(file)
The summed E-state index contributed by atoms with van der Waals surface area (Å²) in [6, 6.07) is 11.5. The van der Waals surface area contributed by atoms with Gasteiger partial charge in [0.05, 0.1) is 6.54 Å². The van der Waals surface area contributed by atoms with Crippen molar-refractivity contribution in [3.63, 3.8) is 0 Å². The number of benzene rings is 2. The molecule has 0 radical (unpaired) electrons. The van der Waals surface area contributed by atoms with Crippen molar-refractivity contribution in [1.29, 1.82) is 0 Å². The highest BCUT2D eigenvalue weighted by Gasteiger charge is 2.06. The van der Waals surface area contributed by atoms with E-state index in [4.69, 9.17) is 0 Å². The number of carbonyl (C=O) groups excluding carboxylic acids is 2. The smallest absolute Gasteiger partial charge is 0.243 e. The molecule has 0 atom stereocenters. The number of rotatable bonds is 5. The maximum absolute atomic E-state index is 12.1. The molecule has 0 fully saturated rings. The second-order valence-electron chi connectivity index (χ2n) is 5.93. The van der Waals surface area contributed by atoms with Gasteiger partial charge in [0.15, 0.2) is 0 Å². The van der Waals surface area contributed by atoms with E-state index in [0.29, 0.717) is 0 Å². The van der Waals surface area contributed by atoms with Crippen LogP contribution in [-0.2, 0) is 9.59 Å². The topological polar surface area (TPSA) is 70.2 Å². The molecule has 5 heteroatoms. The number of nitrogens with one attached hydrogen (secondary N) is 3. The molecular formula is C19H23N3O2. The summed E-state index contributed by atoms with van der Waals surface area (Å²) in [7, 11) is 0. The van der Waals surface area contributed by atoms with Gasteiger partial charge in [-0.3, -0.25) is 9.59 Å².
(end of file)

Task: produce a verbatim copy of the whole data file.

The summed E-state index contributed by atoms with van der Waals surface area (Å²) in [6, 6.07) is 11.5. The van der Waals surface area contributed by atoms with Gasteiger partial charge in [0.05, 0.1) is 6.54 Å². The van der Waals surface area contributed by atoms with Crippen molar-refractivity contribution in [3.63, 3.8) is 0 Å². The number of benzene rings is 2. The molecule has 0 radical (unpaired) electrons. The van der Waals surface area contributed by atoms with Crippen molar-refractivity contribution in [1.29, 1.82) is 0 Å². The highest BCUT2D eigenvalue weighted by Gasteiger charge is 2.06. The van der Waals surface area contributed by atoms with E-state index in [4.69, 9.17) is 0 Å². The number of carbonyl (C=O) groups excluding carboxylic acids is 2. The smallest absolute Gasteiger partial charge is 0.243 e. The molecule has 0 atom stereocenters. The number of rotatable bonds is 5. The maximum absolute atomic E-state index is 12.1. The molecule has 0 fully saturated rings. The second-order valence-electron chi connectivity index (χ2n) is 5.93. The van der Waals surface area contributed by atoms with Gasteiger partial charge in [0.15, 0.2) is 0 Å². The van der Waals surface area contributed by atoms with E-state index in [0.29, 0.717) is 0 Å². The van der Waals surface area contributed by atoms with Crippen LogP contribution in [-0.2, 0) is 9.59 Å². The topological polar surface area (TPSA) is 70.2 Å². The molecule has 5 heteroatoms. The number of nitrogens with one attached hydrogen (secondary N) is 3. The molecular formula is C19H23N3O2. The summed E-state index contributed by atoms with van der Waals surface area (Å²) in [7, 11) is 0. The van der Waals surface area contributed by atoms with Gasteiger partial charge in [-0.3, -0.25) is 9.59 Å².